Scientific Reports | 2021

Constrained G4 structures unveil topology specificity of known and new G4 binding proteins



G-quadruplexes (G4) are non-canonical secondary structures consisting in stacked tetrads of hydrogen-bonded guanines bases. An essential feature of G4 is their intrinsic polymorphic nature, which is characterized by the equilibrium between several conformations (also called topologies) and the presence of different types of loops with variable lengths. In cells, G4 functions rely on protein or enzymatic factors that recognize and promote or resolve these structures. In order to characterize new G4-dependent mechanisms, extensive researches aimed at identifying new G4 binding proteins. Using G-rich single-stranded oligonucleotides that adopt non-controlled G4 conformations, a large number of G4-binding proteins have been identified in vitro, but their specificity towards G4 topology remained unknown. Constrained G4 structures are biomolecular objects based on the use of a rigid cyclic peptide scaffold as a template for directing the intramolecular assembly of the anchored oligonucleotides into a single and stabilized G4 topology. Here, using various constrained RNA or DNA G4 as baits in human cell extracts, we establish the topology preference of several well-known G4-interacting factors. Moreover, we identify new G4-interacting proteins such as the NELF complex involved in the RNA-Pol II pausing mechanism, and we show that it impacts the clastogenic effect of the G4-ligand pyridostatin.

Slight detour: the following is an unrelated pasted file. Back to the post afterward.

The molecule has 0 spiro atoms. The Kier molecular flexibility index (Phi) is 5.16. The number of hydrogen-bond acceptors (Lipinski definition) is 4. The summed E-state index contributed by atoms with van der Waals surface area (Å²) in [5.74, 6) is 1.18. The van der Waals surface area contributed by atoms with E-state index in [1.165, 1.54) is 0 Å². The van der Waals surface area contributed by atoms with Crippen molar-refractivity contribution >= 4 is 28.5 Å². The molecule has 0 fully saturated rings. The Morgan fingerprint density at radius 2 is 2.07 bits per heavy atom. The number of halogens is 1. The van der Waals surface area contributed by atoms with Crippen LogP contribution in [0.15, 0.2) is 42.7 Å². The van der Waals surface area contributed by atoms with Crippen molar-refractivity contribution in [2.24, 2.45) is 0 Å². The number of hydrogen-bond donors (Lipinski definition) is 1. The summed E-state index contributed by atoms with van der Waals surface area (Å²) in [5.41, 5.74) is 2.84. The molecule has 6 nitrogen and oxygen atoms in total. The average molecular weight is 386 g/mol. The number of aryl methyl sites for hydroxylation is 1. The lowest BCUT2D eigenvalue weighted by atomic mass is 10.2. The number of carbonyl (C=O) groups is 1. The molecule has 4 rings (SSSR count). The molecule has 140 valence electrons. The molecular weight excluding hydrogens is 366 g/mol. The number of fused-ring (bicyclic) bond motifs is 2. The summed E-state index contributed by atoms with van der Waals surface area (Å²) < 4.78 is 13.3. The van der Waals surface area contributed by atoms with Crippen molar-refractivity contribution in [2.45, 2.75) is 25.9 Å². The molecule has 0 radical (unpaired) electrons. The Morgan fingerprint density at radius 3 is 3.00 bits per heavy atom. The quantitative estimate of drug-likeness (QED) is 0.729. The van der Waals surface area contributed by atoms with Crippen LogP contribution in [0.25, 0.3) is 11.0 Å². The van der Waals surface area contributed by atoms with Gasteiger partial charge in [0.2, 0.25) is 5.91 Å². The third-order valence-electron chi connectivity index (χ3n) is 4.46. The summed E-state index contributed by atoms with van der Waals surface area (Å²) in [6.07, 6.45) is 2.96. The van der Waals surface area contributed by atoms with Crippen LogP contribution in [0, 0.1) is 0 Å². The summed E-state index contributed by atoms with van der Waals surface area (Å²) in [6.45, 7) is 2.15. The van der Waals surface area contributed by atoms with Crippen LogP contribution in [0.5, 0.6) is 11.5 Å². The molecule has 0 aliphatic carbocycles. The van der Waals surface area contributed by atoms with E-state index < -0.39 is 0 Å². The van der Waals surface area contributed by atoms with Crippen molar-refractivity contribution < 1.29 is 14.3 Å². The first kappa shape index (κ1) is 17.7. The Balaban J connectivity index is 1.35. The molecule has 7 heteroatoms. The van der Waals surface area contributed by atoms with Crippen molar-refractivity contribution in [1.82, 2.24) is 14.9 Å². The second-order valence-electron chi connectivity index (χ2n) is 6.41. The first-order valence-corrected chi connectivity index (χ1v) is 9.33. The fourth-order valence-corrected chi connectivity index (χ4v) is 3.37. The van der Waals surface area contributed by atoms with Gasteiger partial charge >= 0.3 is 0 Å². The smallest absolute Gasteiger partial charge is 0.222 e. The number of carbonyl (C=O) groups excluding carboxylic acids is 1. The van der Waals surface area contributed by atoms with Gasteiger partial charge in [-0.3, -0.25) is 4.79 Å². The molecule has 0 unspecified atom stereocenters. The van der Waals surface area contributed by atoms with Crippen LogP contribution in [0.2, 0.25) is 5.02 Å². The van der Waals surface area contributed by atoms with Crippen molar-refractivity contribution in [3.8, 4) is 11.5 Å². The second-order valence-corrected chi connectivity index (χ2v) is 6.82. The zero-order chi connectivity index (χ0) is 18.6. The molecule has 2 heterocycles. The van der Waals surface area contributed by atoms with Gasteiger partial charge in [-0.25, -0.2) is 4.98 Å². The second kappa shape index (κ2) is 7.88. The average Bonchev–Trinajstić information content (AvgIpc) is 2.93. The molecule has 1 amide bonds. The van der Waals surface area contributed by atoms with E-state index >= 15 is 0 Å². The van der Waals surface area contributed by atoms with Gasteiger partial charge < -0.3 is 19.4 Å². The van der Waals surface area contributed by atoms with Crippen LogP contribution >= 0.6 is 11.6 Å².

Volume 11
Pages None
DOI 10.1038/s41598-021-92806-8
Language English
Journal Scientific Reports

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